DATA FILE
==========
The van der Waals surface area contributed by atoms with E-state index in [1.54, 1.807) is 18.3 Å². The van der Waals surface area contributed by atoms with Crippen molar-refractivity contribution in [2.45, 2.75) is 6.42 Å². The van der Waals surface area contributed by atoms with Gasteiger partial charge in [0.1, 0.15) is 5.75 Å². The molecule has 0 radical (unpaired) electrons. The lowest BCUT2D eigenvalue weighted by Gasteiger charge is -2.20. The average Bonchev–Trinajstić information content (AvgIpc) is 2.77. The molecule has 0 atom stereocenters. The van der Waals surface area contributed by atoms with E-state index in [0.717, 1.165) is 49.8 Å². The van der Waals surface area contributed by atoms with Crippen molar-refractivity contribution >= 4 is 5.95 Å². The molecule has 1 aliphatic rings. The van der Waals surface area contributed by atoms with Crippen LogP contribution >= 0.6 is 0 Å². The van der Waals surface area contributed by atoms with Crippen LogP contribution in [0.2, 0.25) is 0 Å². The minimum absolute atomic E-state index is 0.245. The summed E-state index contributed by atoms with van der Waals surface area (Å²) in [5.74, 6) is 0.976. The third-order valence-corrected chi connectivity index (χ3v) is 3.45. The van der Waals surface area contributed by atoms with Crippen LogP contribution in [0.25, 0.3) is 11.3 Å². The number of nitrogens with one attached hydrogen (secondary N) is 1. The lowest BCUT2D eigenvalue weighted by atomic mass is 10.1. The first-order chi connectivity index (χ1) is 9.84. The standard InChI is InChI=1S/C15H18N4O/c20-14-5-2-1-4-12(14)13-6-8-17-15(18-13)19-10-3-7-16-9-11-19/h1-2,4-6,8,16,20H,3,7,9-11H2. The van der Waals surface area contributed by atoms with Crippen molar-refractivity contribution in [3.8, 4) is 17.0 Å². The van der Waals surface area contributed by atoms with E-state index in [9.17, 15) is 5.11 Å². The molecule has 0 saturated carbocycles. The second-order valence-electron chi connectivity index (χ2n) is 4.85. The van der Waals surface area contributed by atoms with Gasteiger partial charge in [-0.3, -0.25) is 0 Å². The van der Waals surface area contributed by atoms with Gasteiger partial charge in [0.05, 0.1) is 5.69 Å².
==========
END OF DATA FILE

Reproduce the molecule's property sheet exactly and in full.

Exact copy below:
The van der Waals surface area contributed by atoms with E-state index in [1.54, 1.807) is 18.3 Å². The van der Waals surface area contributed by atoms with Crippen molar-refractivity contribution in [2.45, 2.75) is 6.42 Å². The van der Waals surface area contributed by atoms with Gasteiger partial charge in [0.1, 0.15) is 5.75 Å². The molecule has 0 radical (unpaired) electrons. The lowest BCUT2D eigenvalue weighted by Gasteiger charge is -2.20. The average Bonchev–Trinajstić information content (AvgIpc) is 2.77. The molecule has 0 atom stereocenters. The van der Waals surface area contributed by atoms with E-state index in [0.717, 1.165) is 49.8 Å². The van der Waals surface area contributed by atoms with Crippen molar-refractivity contribution >= 4 is 5.95 Å². The molecule has 1 aliphatic rings. The van der Waals surface area contributed by atoms with Crippen LogP contribution >= 0.6 is 0 Å². The van der Waals surface area contributed by atoms with Crippen LogP contribution in [0.2, 0.25) is 0 Å². The minimum absolute atomic E-state index is 0.245. The summed E-state index contributed by atoms with van der Waals surface area (Å²) in [5.74, 6) is 0.976. The third-order valence-corrected chi connectivity index (χ3v) is 3.45. The van der Waals surface area contributed by atoms with Crippen LogP contribution in [0.25, 0.3) is 11.3 Å². The number of nitrogens with one attached hydrogen (secondary N) is 1. The lowest BCUT2D eigenvalue weighted by atomic mass is 10.1. The first-order chi connectivity index (χ1) is 9.84. The standard InChI is InChI=1S/C15H18N4O/c20-14-5-2-1-4-12(14)13-6-8-17-15(18-13)19-10-3-7-16-9-11-19/h1-2,4-6,8,16,20H,3,7,9-11H2. The van der Waals surface area contributed by atoms with Crippen molar-refractivity contribution in [3.8, 4) is 17.0 Å². The van der Waals surface area contributed by atoms with E-state index in [9.17, 15) is 5.11 Å². The molecule has 0 saturated carbocycles. The second-order valence-electron chi connectivity index (χ2n) is 4.85. The van der Waals surface area contributed by atoms with Gasteiger partial charge in [-0.3, -0.25) is 0 Å². The van der Waals surface area contributed by atoms with Gasteiger partial charge in [0.05, 0.1) is 5.69 Å².